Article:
They once called Haiti the pearl of the Islands. It was the cream of the Carribeans. Why else would Columbus rape, murder and torture naive Tainos. Columbus day is like Robert E. Lee day is like Hitler day... It doesn't make any fucking sense. Some places here are nice enough. I can see the beauty and the potential beauty with my industrialized and commercialized American eyes. If the infrastructure was good, there could be tourists and shops and accessible restaurants. How much better for the locals. They'd be more educated, instead of these rough manners I had forgotten about, like people whipping their dicks out and pissing in public like it's normal. Something in me strongly believes in manners, even with the whores. I make them sandwhiches and listen to them talk and kiss them. Yes. Even when the condom pops and I get shit scared. I kiss Mireille's hand and look at her as she washes her pussy with a bucket of water next to the bed in this tiny room my pimp of a housekeeper advertizes as fuckshack. She reassures me. Don't worry she says then sighs. The other time it happened, there wasn't a bucket and we had to use drinking water. I'm crossing my fingers. It's a sorry jungle here. Things grow wild and it's not such a good thing. I'm getting there too, slowly putrefying. It's a mountainous island, and the hills are like brown elephants. They curve into each other and sometimes split in such lovely organic molds and cracks, like ass and pussy, like the earth is fucking itself. Towers like big frozen, brown and green oceans, liquid that froze, dried, crusted and unmoving. Lava or whatever, I’m not a geologist. And you can't smell the piss from the mountains. That acrid smell of uric acid stays in the city in exchange for this smell of red earth and conifers and horseass. And I love it. I see a big tree that fell from the hurricane, and I wonder what'll happen if a natural catastrophe strikes again. Erosion is a real problem both politically and naturally. The poor cut trees and make charcoal, the rich drill sand and sell it, all to the detriment of the land. People don't think about the future here. Haiti is in its essence all about the day to day struggle. Fuck planning. People here believe that it'll all work out somehow and back to my new apartment which now feels like home, I feel like I've regained a lost edge. It's raining, thunder flashes and lights up the slums. They have a perverse beauty from the candles and cheap bulbs twinkling like stars from whatever electric highjack the residents managed. That's when I remember all the toilet workers in the Miami clubs, and the clerk at the gas station in a racist Fort-Lauderdale area who told me that he cried like a baby the first day he worked there. Haitians really do take being fucked over gracefully.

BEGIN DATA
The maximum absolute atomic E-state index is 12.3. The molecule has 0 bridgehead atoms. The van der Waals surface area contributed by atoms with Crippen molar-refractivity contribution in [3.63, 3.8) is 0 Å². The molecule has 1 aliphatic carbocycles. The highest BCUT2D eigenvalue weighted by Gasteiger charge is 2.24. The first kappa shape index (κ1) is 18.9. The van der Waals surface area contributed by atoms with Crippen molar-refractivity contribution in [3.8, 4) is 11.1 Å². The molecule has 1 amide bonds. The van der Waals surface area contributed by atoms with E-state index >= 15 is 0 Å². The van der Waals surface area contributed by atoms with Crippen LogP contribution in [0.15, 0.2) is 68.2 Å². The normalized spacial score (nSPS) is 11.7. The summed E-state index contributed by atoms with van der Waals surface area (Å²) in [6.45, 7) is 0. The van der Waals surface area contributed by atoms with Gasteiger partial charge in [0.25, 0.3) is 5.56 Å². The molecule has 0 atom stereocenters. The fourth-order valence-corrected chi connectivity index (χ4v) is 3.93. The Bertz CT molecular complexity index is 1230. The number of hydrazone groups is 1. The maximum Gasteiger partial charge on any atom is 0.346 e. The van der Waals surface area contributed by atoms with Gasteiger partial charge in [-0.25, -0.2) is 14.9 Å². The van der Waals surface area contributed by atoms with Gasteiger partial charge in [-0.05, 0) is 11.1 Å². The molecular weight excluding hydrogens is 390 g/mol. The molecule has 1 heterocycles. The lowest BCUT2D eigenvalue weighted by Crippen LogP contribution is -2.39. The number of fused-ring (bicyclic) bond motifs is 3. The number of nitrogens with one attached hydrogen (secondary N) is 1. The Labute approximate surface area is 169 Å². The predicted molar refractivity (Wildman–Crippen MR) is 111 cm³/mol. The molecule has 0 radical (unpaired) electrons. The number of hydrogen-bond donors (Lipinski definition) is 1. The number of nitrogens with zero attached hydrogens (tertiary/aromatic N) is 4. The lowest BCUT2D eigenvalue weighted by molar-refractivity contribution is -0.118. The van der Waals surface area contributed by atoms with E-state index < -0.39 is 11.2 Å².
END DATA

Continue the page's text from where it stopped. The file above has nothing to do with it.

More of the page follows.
Darryl Wawa: "I am a a Port-au-Prince born Haitian-American who studied Photography and Creative writing. I enjoy chocolate and good books. That said, maybe a movie is a good book. I love to work with images and words and their pairing."